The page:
Click here to Skip to main content
15,944,136 members
Please Sign up or sign in to vote.
4.00/5 (3 votes)
See more:
What exactly this thing do? It is a preprocessor?

The code with that element is:
typedef int intptr;
typedef long intptr;
typedef long long intptr;
#error sizeof(void *) is neither sizeof(int) nor sizeof(long) nor sizeof(long long)

#error sizeof(void *) is neither sizeof(int) nor sizeof(long) nor sizeof(long long)
compiler writes the error C1189 (Visual Studio 2008). Can you help me with it?

Edit - moved information from OP here
Updated 22-May-12 4:59am
lewax00 22-May-12 11:00am    
You can add additional information by clicking "Improve question", it shouldn't be added a a solution (where it may not be seen)

Its purpose is to throw an error (see this page[^]). Although, looking at the section it's in, I find it odd that it should be thrown at all unless SIZEOF_CHARP, SIZEOF_INT, SIZEOF_LONG, or SIZEOF_LONG_LONG are set incorrectly. To my knowledge, int is almost always the same size as a pointer for the system.

I'm guessing from your question you didn't write that code, where did it come from?
Share this answer
Je7 22-May-12 11:13am    
It is code from TrinityCore sources I should to look all the commits to the core(I have private core) and maybe will found the solution.
lewax00 22-May-12 11:20am    
Looks like this person was having the same problem and fixed it:
Je7 22-May-12 11:28am    
This error as a result of my inattention. Thx for solution.

P.S.: I am for the first time on your site, it's very helpful.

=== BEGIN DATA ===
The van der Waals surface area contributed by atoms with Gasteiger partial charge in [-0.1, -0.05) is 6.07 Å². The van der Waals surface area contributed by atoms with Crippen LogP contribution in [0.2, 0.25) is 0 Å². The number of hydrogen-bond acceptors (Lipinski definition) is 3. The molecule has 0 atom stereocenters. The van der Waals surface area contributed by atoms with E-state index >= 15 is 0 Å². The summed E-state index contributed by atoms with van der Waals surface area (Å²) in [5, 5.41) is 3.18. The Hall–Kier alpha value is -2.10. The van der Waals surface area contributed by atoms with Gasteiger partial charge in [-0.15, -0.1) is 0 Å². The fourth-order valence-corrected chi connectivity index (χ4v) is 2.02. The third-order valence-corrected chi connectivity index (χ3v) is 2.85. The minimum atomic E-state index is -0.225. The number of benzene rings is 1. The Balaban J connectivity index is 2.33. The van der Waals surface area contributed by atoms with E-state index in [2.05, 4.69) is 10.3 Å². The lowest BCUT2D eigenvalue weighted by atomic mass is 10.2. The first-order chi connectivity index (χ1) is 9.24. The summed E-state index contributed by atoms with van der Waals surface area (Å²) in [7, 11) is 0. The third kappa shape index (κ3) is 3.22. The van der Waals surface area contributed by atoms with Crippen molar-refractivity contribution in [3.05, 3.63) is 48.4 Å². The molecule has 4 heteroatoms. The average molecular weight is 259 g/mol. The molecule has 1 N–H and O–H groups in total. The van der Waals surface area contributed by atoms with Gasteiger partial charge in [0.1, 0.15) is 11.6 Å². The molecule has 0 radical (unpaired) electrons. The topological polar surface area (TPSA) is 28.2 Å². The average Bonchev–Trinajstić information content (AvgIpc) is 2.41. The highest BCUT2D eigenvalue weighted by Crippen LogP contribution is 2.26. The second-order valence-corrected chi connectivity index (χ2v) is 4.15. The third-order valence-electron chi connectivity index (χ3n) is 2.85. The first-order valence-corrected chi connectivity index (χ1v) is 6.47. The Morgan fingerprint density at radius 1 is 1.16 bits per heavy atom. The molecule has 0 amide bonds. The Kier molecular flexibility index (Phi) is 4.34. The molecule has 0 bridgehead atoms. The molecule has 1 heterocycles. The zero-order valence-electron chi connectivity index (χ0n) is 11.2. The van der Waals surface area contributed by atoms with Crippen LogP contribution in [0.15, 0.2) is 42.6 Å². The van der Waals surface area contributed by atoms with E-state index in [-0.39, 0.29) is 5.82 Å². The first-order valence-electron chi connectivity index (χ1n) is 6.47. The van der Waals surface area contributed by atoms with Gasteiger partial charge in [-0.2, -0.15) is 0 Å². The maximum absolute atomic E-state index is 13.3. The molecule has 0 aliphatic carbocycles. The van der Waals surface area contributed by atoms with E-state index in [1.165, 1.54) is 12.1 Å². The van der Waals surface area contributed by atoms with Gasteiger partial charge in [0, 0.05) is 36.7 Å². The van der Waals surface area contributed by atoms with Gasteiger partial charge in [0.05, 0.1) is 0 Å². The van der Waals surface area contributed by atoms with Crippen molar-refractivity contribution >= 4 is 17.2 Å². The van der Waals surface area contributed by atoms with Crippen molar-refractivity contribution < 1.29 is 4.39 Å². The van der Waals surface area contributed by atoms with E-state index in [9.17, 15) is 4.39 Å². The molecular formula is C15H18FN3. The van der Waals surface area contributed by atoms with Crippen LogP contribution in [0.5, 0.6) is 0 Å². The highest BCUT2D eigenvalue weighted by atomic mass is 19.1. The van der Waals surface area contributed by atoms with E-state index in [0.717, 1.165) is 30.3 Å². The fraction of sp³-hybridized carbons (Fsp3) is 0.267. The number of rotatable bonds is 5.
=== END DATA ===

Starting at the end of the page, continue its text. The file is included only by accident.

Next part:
Aescleal 22-May-12 11:38am    
Alas the assumption was for years that a pointer and int were the same size. However this isn't the case any more - most compiler vendors have decided that there's no point in having a default 64 bit int.

Luckily I gave up casting pointers to ints ages ago.
lewax00 22-May-12 11:53am    
Well in any case int generally isn't smaller than a pointer, so it should be int, long, or long long. But I agree, casting seems unnecessary (if you really need a generic pointer form, void* already exists, though C++ should be utilizing templates instead).
It is generated by the compiler. sizeof(void*) depends for which system you are compiling. For example, if you compile for Window XP 32 bit or Linux 32 bit, sizeof(void*) will be 4 because the size of a memory address is 32 bits (4 bytes).
If you compile for Windows XP 64 bit or Windows Vista 64 bit or Windows 7 64 bit or Linux 64 bit, the size of a memory address will be 64 bits (8 bytes) and sizeof(void*) will be 8. sizeof(int) will be 4 (32 bits).

PS: A pointer is a variable which stores a memory address.
Share this answer

This content, along with any associated source code and files, is licensed under The Code Project Open License (CPOL)

CodeProject, 20 Bay Street, 11th Floor Toronto, Ontario, Canada M5J 2N8 +1 (416) 849-8900